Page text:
• The Fire
    Keeper’s Girls

    Rebel teenage cousins Gemma and Alice are sent to spend summer at a lonely beach with Samantha, an eccentric woman they barely know. Encountering a mysterious and supportive web of Read More
  • Bad Oil
    and the Animals

    Sixteen-year old Heidi always dreamed of being a society photographer for the rich and famous. Instead, her first film project plunges her into a world of subterfuge as she joins Read More
  • An Unexpected
    Hero

    What could be worse, Matt Turner wonders, than having to leave your parents, friends and the buzz of big city life for a remote rural school that’s so small it Read More
  • Author
    LP Hansen

    The Fire Keeper’s Girls has been Linda's greatest writing challenge to date. It took months to research the 25 women whose lives are woven into the Game encountered by the Read More
  • 1
  • 2
  • 3
  • 4

Okay, I'm definitely a mature author. I've always made my living through writing, mostly on topics others might find dull. Literally millions of well-researched and informative words have poured out from me over the years for government departments, newspapers, voluntary organisations, training groups and more - you get the picture. This writing has kept food on my table and clothes on my back and I've never regretted it - but no one has ever really noticed it.

Last year, purely for pleasure, I wrote my first children's book, 20,000 words of fact-based adventure for 7-12 year olds. It was launched in December: 'An Unexpected Hero,' published by CreateBooks Publishing, Hamilton, New Zealand.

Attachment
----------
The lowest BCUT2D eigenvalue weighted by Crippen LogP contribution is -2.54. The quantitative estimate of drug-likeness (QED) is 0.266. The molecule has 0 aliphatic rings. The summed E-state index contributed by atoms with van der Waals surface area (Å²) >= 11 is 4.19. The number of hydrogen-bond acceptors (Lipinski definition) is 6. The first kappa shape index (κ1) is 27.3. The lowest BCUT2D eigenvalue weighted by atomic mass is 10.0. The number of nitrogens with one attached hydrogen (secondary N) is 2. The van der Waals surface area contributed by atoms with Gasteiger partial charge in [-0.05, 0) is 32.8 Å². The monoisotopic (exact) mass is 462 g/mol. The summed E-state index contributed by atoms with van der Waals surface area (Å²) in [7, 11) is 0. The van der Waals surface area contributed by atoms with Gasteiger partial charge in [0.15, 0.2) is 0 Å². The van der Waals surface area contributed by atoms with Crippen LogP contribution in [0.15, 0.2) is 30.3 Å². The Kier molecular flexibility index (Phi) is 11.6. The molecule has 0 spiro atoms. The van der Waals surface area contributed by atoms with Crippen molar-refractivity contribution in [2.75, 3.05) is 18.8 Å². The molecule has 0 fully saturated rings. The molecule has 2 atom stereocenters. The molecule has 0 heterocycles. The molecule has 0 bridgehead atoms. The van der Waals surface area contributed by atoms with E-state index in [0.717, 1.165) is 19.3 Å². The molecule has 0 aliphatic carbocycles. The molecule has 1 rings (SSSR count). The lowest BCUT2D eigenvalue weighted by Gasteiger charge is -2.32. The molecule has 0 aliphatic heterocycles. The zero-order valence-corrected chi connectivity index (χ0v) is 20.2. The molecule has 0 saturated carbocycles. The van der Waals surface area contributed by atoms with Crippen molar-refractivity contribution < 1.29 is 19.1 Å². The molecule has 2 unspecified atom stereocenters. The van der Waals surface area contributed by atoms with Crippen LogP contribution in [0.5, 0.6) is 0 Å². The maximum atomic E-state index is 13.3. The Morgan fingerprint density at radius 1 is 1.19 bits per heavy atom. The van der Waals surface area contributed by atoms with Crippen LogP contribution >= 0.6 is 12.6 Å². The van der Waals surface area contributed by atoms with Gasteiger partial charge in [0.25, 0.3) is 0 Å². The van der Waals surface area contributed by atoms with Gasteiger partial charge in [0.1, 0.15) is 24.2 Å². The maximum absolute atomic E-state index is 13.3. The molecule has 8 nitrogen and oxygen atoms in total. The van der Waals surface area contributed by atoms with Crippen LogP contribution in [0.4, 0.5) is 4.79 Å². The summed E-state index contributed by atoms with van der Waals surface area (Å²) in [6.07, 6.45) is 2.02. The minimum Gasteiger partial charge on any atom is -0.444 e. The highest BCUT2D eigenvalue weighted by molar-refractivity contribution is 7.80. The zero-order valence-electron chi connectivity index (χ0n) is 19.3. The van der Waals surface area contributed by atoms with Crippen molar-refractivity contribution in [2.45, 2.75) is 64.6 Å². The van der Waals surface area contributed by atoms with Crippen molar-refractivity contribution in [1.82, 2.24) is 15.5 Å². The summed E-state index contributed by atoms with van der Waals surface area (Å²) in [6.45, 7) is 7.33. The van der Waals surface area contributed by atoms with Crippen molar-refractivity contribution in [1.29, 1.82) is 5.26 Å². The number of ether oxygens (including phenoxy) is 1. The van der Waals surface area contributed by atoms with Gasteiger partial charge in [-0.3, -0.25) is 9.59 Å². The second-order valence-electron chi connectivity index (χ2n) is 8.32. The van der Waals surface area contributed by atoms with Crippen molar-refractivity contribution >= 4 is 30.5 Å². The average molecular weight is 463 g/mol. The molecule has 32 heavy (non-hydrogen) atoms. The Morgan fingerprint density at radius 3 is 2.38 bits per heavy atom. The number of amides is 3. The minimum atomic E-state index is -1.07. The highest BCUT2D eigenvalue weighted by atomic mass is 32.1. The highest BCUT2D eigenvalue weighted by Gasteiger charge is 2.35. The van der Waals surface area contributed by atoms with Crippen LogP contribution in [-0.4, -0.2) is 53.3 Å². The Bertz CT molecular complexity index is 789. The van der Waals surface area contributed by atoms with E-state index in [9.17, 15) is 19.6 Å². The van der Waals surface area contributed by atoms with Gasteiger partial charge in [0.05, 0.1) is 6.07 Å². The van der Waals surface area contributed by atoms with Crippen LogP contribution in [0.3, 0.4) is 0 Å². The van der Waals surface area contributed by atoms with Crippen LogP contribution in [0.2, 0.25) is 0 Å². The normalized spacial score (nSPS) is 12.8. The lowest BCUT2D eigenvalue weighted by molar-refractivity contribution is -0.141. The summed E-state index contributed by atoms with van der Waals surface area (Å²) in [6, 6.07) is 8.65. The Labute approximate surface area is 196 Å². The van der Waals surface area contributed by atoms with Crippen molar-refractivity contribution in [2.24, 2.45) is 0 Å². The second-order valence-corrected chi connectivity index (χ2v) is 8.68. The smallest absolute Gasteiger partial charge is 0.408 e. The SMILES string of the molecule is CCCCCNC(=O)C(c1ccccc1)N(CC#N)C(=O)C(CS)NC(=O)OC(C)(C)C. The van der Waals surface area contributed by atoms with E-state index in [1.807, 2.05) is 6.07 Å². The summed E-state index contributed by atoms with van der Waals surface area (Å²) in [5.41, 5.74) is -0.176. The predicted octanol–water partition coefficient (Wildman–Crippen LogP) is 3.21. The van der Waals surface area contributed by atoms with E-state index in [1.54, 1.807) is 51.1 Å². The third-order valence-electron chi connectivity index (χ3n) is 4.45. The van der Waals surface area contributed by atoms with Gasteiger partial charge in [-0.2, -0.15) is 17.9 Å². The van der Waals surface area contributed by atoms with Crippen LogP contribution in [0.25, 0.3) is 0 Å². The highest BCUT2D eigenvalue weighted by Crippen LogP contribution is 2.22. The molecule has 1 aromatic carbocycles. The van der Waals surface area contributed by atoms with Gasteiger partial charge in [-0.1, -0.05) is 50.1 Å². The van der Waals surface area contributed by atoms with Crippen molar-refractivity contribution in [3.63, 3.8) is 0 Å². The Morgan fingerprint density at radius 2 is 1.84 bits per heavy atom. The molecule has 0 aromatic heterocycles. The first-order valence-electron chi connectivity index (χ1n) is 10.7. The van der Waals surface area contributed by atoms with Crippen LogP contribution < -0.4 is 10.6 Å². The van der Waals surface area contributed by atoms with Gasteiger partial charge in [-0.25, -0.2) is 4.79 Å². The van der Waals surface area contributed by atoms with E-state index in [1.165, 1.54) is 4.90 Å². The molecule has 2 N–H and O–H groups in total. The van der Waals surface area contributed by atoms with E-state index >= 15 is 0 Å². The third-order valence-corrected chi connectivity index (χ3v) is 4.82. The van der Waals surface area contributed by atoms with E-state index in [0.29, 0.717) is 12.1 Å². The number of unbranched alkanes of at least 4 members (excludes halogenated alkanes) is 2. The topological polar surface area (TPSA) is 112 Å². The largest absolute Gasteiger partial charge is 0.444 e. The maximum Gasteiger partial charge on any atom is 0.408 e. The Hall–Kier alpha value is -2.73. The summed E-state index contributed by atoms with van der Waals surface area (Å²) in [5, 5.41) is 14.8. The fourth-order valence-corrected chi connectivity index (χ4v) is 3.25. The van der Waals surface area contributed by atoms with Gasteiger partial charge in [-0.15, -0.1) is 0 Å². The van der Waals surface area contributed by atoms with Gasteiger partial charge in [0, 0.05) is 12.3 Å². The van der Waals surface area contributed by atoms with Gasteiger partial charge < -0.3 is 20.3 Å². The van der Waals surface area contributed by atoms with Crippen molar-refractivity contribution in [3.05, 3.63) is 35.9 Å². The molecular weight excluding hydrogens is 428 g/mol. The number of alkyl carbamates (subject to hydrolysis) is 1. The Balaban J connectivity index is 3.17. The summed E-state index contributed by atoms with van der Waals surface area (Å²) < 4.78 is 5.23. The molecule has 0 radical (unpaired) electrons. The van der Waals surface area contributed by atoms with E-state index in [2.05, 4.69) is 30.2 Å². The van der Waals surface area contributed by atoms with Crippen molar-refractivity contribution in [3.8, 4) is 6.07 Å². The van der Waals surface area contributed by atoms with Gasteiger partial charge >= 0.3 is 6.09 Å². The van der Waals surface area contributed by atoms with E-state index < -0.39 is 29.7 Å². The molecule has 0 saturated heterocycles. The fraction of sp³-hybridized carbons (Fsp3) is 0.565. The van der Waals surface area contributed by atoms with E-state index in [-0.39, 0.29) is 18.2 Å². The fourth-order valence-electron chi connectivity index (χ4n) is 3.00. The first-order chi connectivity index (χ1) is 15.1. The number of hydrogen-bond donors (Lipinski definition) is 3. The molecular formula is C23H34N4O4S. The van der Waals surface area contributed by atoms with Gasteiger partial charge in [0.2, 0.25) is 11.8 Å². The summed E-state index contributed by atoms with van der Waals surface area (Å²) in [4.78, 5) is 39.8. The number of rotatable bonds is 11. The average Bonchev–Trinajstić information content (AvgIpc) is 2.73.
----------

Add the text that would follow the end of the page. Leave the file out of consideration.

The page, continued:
Suddenly, I'm a WRITER! Readers are noticing my work! My book is getting reviewed! People feel compelled to express their opinions on my storytelling - all good so far, thankfully.

Family and friends go out of their way to tell me, 'Hey, I really like your book - I bought it for my son/daughter/school/grandchildren but thought I'd read it first and couldn't put it down.' They use words like page-turner, riveting.

I'm stunned! It's embarrassing! Almost half a century of painstaking research and writing on politics and other demanding topics has brought me a mere fraction of this attention.

Some soul-searching is needed here - am I deceiving myself? Have I been masquerading as an adult all this time? My children's adventure story was a delight to write, felt like no trouble at all. The characters were familiar to me. I knew just what they'd say and how they'd act. It's alarming.

Yes, the book has some interesting topics - a boy inspired to respond to hardship differently after learning about New Zealand's most famous conscientious objector from World War One, Archie Baxter (father of famous Kiwi poet James K. Baxter).

It's set in a remote rural area with a two-teacher school, some clued-up cows, a scrabble-playing cat and a curmudgeonly old soldier.

But I still feel like a fraud when people interview me and ask me searching questions. 'What inspires you... Where do you get your ideas... How do you discipline yourself to write...?'

The truth is, I have to discipline myself to STOP writing. I would happily scribble right through the night if I didn't have to sleep. I suspect I'm simply indulging myself and having fun with this storytelling for children, but think I'd better keep that from my Publisher and potential reviewers.

I'm deeply into writing my next book, you see.